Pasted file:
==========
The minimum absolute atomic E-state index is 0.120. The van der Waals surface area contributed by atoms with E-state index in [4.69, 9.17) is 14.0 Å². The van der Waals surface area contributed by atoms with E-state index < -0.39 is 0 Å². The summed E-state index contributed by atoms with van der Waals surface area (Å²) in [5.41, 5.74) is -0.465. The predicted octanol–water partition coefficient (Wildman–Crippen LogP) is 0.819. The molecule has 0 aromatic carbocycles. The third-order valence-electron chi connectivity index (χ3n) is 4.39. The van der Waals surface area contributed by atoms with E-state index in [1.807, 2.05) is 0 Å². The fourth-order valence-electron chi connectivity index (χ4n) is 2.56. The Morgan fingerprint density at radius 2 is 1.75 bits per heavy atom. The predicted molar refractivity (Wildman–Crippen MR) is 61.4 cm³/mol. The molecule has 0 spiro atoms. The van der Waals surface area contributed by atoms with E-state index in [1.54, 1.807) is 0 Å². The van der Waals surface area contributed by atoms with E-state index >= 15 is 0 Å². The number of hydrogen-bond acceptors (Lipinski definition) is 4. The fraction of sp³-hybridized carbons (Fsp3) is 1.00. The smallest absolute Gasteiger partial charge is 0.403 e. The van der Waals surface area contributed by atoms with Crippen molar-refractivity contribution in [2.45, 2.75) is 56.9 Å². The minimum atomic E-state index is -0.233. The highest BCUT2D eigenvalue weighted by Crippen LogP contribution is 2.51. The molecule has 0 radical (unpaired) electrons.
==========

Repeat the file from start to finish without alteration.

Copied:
The minimum absolute atomic E-state index is 0.120. The van der Waals surface area contributed by atoms with E-state index in [4.69, 9.17) is 14.0 Å². The van der Waals surface area contributed by atoms with E-state index < -0.39 is 0 Å². The summed E-state index contributed by atoms with van der Waals surface area (Å²) in [5.41, 5.74) is -0.465. The predicted octanol–water partition coefficient (Wildman–Crippen LogP) is 0.819. The molecule has 0 aromatic carbocycles. The third-order valence-electron chi connectivity index (χ3n) is 4.39. The van der Waals surface area contributed by atoms with E-state index in [1.807, 2.05) is 0 Å². The fourth-order valence-electron chi connectivity index (χ4n) is 2.56. The Morgan fingerprint density at radius 2 is 1.75 bits per heavy atom. The predicted molar refractivity (Wildman–Crippen MR) is 61.4 cm³/mol. The molecule has 0 spiro atoms. The van der Waals surface area contributed by atoms with E-state index in [1.54, 1.807) is 0 Å². The van der Waals surface area contributed by atoms with E-state index >= 15 is 0 Å². The number of hydrogen-bond acceptors (Lipinski definition) is 4. The fraction of sp³-hybridized carbons (Fsp3) is 1.00. The smallest absolute Gasteiger partial charge is 0.403 e. The van der Waals surface area contributed by atoms with Crippen molar-refractivity contribution in [2.45, 2.75) is 56.9 Å². The minimum atomic E-state index is -0.233. The highest BCUT2D eigenvalue weighted by Crippen LogP contribution is 2.51. The molecule has 0 radical (unpaired) electrons.